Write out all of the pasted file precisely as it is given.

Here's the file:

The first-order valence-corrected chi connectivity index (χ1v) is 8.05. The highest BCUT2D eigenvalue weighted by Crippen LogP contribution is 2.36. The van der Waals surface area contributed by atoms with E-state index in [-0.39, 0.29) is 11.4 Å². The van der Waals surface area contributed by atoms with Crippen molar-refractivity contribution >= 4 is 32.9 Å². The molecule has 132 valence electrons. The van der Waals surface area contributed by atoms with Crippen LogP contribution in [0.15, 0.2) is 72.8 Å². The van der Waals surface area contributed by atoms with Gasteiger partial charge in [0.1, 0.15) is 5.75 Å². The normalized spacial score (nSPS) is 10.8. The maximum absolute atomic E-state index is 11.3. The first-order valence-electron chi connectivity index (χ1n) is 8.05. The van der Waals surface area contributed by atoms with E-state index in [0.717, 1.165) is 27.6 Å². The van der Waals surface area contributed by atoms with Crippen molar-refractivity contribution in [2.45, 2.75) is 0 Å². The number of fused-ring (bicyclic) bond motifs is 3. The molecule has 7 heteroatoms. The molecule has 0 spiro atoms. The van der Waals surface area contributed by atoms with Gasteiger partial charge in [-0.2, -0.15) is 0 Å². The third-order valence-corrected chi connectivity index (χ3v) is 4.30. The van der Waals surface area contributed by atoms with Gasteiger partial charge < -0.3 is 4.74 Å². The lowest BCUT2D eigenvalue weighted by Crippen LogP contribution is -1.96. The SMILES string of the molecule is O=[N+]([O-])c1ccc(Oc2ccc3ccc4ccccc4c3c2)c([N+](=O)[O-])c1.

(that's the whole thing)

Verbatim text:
The first-order valence-corrected chi connectivity index (χ1v) is 8.05. The highest BCUT2D eigenvalue weighted by Crippen LogP contribution is 2.36. The van der Waals surface area contributed by atoms with E-state index in [-0.39, 0.29) is 11.4 Å². The van der Waals surface area contributed by atoms with Crippen molar-refractivity contribution >= 4 is 32.9 Å². The molecule has 132 valence electrons. The van der Waals surface area contributed by atoms with Crippen LogP contribution in [0.15, 0.2) is 72.8 Å². The van der Waals surface area contributed by atoms with Gasteiger partial charge in [0.1, 0.15) is 5.75 Å². The normalized spacial score (nSPS) is 10.8. The maximum absolute atomic E-state index is 11.3. The first-order valence-electron chi connectivity index (χ1n) is 8.05. The van der Waals surface area contributed by atoms with E-state index in [0.717, 1.165) is 27.6 Å². The van der Waals surface area contributed by atoms with Crippen molar-refractivity contribution in [2.45, 2.75) is 0 Å². The number of fused-ring (bicyclic) bond motifs is 3. The molecule has 7 heteroatoms. The molecule has 0 spiro atoms. The van der Waals surface area contributed by atoms with Gasteiger partial charge in [-0.2, -0.15) is 0 Å². The third-order valence-corrected chi connectivity index (χ3v) is 4.30. The van der Waals surface area contributed by atoms with Gasteiger partial charge < -0.3 is 4.74 Å². The lowest BCUT2D eigenvalue weighted by Crippen LogP contribution is -1.96. The SMILES string of the molecule is O=[N+]([O-])c1ccc(Oc2ccc3ccc4ccccc4c3c2)c([N+](=O)[O-])c1.